Emotional Pedro Pans take tour of Miami-Dade camps that served as their first home in the U.S.
By LUISA YANEZ
Nearly 200 Cuban exiles who arrived alone in the United States 50 years ago as part of the famed Operation Pedro Pan, took an emotional tour on Friday of the Miami-Dade camps where they were first housed as foreign children in a new country.
The camps -- Kendall, Florida City and Matecumbe in South Dade -- were the first stop for the 14,048 unaccompanied minors who took part in the clandestine program engineered by the U.S. government, the Miami Catholic church and Cuban parents on the island desperate to get their kids out after the 1959 Cuban Revolution.
On Friday, some of those kids, who are now mostly in their 50s and 60s and visiting Miami for a weekend reunion, climbed aboard buses and headed for the camps -- some returning for the first time to the place were many spent their first night ever away from their parents.
"There is a lot of crying and reminiscing,'' said Carmen Valdivia, a Pedro Pan kid who lived at the Florida City camp for three years with her sister and is one of the organizers of the special activity during a weekend reunion for the Pedro Pan that culminates with a gala Saturday night sponsored by the Operation Pedro Pan Group.
At the Florida City camp stop, now public housing, current residents wondered what all the commotion was about, as the Pedro Pans fanned out of two buses and a van in search of the buildings that served as dormitories when they were children.
"We're explaining to people who live here now why we're here today,'' said Valdivia, who on Friday reunited with girls who had shared housing with her when they were teenagers. "I knocked on my house then and told them we lived here without our parents years ago and what this place means to us.''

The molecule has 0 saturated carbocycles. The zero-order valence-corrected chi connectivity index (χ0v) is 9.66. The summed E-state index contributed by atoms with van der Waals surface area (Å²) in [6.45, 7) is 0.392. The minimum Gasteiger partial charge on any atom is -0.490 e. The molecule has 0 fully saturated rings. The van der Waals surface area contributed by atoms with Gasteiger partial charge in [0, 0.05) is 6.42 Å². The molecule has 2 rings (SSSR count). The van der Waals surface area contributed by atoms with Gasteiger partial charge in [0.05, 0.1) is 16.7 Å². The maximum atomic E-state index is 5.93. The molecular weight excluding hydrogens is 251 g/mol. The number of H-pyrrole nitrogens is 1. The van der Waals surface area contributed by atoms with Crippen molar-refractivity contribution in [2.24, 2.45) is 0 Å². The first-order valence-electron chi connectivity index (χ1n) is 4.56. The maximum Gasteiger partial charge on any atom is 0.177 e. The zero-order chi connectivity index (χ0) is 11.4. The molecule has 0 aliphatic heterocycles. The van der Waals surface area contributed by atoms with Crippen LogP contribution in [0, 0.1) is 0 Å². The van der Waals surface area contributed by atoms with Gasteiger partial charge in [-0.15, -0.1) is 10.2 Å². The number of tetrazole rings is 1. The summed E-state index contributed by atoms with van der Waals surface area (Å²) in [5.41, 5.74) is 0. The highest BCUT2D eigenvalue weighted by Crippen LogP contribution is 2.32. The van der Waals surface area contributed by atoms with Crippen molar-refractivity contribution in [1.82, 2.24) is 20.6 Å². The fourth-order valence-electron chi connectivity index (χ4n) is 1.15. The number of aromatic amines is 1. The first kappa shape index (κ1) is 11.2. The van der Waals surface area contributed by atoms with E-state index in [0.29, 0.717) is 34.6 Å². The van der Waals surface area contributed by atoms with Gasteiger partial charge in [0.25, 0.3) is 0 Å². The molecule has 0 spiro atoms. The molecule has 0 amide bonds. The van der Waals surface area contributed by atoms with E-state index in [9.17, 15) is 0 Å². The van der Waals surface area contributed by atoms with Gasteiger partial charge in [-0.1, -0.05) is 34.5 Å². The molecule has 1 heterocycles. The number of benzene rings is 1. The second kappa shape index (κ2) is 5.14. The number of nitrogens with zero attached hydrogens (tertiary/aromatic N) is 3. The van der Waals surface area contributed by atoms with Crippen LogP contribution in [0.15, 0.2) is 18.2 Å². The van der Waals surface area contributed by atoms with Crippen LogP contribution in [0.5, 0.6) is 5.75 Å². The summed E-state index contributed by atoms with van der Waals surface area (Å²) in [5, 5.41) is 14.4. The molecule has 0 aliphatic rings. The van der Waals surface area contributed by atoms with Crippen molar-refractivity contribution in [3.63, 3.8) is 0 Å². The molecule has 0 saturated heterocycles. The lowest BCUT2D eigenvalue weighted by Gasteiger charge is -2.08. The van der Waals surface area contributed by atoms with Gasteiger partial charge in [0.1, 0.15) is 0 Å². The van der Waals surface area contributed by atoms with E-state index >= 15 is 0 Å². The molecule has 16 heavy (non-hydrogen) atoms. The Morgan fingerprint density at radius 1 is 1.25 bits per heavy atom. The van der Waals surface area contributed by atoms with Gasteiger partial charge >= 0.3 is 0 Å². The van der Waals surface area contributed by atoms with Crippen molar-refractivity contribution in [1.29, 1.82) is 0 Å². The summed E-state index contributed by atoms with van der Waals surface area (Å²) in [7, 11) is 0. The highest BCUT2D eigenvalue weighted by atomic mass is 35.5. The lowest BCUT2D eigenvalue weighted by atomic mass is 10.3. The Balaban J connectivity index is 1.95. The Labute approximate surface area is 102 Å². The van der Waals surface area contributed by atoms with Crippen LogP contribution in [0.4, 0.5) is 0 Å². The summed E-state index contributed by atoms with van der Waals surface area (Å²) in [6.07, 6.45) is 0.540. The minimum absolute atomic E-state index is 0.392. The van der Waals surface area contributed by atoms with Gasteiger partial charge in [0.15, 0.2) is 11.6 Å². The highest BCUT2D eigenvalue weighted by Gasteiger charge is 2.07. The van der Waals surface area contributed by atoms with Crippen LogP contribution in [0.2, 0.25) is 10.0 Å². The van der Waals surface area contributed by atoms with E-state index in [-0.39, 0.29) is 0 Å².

In Operation Pedro lore, the camps are a crucial locale. The Pedro Pans, whose ages ranged from infants to teenagers, slipped out of Cuba with visa waivers and arrived at Miami International Airport. If they were not greeted by relatives, they went into the care of the church. A Catholic Charities employee named Jorge "George'' Guarch drove them to the camps run by nuns and priests and foster parents assigned to each house.
Most young girls and boys were taken to Florida City or the Kendall camp, which has since been knocked down except for a main building. Teenage boys were taken to Camp Matecumbe, later a Boys Town camp that is now unusued.
Universally, Pedro Pans tell of how their first nights at the camp were filled with the sounds of the newly arrived homesick children crying out in the night for their parents.
"As you can imagine, this tour takes us back to a very painful time in our lives,'' Valdivia said at the Florida City stop.
The group will end the tour on the outskirts of Little Havana at the
Operation Pedro Pan Memorial dedicated last year by Miami Mayor Tomas Regalado,
himself a Pedro Pan.